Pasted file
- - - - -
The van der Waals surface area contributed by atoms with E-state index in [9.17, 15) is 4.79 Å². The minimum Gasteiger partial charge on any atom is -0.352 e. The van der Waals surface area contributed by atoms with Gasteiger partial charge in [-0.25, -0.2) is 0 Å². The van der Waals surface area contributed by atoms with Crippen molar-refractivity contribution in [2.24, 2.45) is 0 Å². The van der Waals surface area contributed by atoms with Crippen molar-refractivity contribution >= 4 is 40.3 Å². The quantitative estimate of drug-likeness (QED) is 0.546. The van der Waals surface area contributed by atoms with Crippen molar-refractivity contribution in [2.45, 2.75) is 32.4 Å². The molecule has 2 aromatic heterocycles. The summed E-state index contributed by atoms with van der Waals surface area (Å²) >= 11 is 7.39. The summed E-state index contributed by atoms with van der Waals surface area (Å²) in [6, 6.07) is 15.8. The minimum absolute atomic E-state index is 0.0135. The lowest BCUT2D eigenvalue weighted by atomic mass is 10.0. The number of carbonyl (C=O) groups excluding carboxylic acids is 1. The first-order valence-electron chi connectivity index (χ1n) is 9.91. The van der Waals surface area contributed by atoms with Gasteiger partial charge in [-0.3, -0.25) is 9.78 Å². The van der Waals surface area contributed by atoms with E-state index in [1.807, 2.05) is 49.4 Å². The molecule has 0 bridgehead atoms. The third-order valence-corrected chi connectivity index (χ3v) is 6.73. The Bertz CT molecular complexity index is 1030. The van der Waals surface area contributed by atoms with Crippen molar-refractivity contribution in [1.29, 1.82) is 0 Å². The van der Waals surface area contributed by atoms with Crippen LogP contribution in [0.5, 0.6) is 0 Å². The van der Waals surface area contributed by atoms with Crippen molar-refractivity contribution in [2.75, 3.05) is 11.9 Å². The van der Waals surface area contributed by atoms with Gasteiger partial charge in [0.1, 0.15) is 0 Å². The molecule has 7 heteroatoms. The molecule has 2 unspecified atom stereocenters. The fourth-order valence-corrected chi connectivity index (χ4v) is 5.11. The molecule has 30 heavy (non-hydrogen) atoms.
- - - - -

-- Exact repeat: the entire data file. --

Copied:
The van der Waals surface area contributed by atoms with E-state index in [9.17, 15) is 4.79 Å². The minimum Gasteiger partial charge on any atom is -0.352 e. The van der Waals surface area contributed by atoms with Gasteiger partial charge in [-0.25, -0.2) is 0 Å². The van der Waals surface area contributed by atoms with Crippen molar-refractivity contribution in [2.24, 2.45) is 0 Å². The van der Waals surface area contributed by atoms with Crippen molar-refractivity contribution >= 4 is 40.3 Å². The quantitative estimate of drug-likeness (QED) is 0.546. The van der Waals surface area contributed by atoms with Crippen molar-refractivity contribution in [2.45, 2.75) is 32.4 Å². The molecule has 2 aromatic heterocycles. The summed E-state index contributed by atoms with van der Waals surface area (Å²) >= 11 is 7.39. The summed E-state index contributed by atoms with van der Waals surface area (Å²) in [6, 6.07) is 15.8. The minimum absolute atomic E-state index is 0.0135. The lowest BCUT2D eigenvalue weighted by atomic mass is 10.0. The number of carbonyl (C=O) groups excluding carboxylic acids is 1. The first-order valence-electron chi connectivity index (χ1n) is 9.91. The van der Waals surface area contributed by atoms with Gasteiger partial charge in [-0.3, -0.25) is 9.78 Å². The van der Waals surface area contributed by atoms with E-state index in [1.807, 2.05) is 49.4 Å². The molecule has 0 bridgehead atoms. The third-order valence-corrected chi connectivity index (χ3v) is 6.73. The Bertz CT molecular complexity index is 1030. The van der Waals surface area contributed by atoms with Crippen molar-refractivity contribution in [1.29, 1.82) is 0 Å². The van der Waals surface area contributed by atoms with Crippen LogP contribution in [0.5, 0.6) is 0 Å². The van der Waals surface area contributed by atoms with Crippen molar-refractivity contribution in [2.75, 3.05) is 11.9 Å². The van der Waals surface area contributed by atoms with Gasteiger partial charge in [0.1, 0.15) is 0 Å². The molecule has 7 heteroatoms. The molecule has 2 unspecified atom stereocenters. The fourth-order valence-corrected chi connectivity index (χ4v) is 5.11. The molecule has 30 heavy (non-hydrogen) atoms.